Not only do cigarettes cause 30 percent of all cancer deaths in the United States, they also contribute to America’s biggest killer: heart disease.

Nearly 600,000 people die of heart disease in the United States every year, with almost 20 percent of those deaths directly related to cigarette smoking, according to the Centers for Disease Control and Prevention.

Brian Tiep, M.D., director of pulmonary rehabilitation and smoking cessation at City of Hope, said smoking affects the heart by:

  • Increasing blood pressure and heart rate
  • Increasing blood clotting
  • Decreasing oxygen to the heart
  • Damaging cells that line coronary arteries and other blood vessels
  • Lowering HDL, the “good” cholesterol
  • Damaging heart muscle

All of these factors increase the risk of coronary heart disease, which over time, can lead to chest pain, heart failure, arrhythmias, heart attack and even death.

» Continue Reading

Cancer and cuisine: Tips for leading a healthier life

January 31, 2014 | by   

City of Hope recently hosted two free Ask the Experts events, titled “Cancer and Cuisine,” focusing on the benefits of healthy eating, physical activity and weight management, as well as easy-to-make healthy recipes.

Here are some quick tips from both programs:

  • Select a rainbow of fruits and vegetables for nutrient diversity.
  • Do not focus on single nutrients, because the nutrients in food work together to create health and fight off disease.
  • Dark, leafy green vegetables are the most nutrient-rich food on the planet.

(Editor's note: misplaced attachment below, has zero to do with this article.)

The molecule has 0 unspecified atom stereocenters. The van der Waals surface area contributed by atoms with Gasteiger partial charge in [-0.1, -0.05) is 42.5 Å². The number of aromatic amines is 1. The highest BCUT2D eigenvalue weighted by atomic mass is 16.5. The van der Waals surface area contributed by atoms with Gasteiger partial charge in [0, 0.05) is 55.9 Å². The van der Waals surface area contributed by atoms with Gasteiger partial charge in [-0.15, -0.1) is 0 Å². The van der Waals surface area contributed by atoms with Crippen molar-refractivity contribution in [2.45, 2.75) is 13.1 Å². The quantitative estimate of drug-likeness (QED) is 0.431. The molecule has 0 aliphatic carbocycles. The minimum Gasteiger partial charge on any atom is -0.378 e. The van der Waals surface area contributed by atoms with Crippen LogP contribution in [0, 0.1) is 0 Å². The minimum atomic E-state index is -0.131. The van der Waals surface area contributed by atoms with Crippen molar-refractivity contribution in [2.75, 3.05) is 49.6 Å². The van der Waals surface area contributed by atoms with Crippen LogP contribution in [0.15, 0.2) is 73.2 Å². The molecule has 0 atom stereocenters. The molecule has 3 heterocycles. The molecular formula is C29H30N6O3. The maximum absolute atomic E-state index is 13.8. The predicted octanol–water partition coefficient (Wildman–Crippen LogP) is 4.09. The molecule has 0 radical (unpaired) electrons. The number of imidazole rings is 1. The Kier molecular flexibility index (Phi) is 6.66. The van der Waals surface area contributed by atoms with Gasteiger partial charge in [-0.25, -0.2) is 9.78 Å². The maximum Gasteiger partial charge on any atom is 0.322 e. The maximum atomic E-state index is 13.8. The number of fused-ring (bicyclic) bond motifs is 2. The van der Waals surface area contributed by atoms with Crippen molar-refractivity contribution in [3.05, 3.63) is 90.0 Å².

• Exercise regularly, and try to exercise three to four hours a week.
  • Watch your weight.

The first Ask the Experts event was held at the newly opened City of Hope | Antelope Valley practice. The video above features Vijay Trisal, M.D., medical director of community practices for the City of Hope Medical Foundation, and guest speaker, Katja Wargin, certified holistic health counselor.

Wargin prepared a healthy and easy-to-make green smoothie: » Continue Reading

On World Cancer Day, save a life – dispel a cancer myth

January 31, 2014 | by   

Cancer myths should be debunked at every chance possible, not just on World Cancer Day 2014. But with this year’s observance devoted specifically to dispelling misconceptions about the disease, it’s a fine place to start.

Cancer treatment

“There’s nothing I can do about cancer” is one of the most persistent cancer myths. In fact, the right treatment matters.

First, let’s dispense with four of the most-common cancer myths.

  • We don’t need to talk about cancer.
  • Cancer … There are no signs or symptoms.
  • There is nothing I can do about cancer.
  • I don’t have the right to cancer care.

These statements – all patently untrue – are firmly held beliefs for many people. They interfere with cancer detection and cancer treatment and, in doing so, shorten the duration and quality of life for those ultimately diagnosed with the disease. » Continue Reading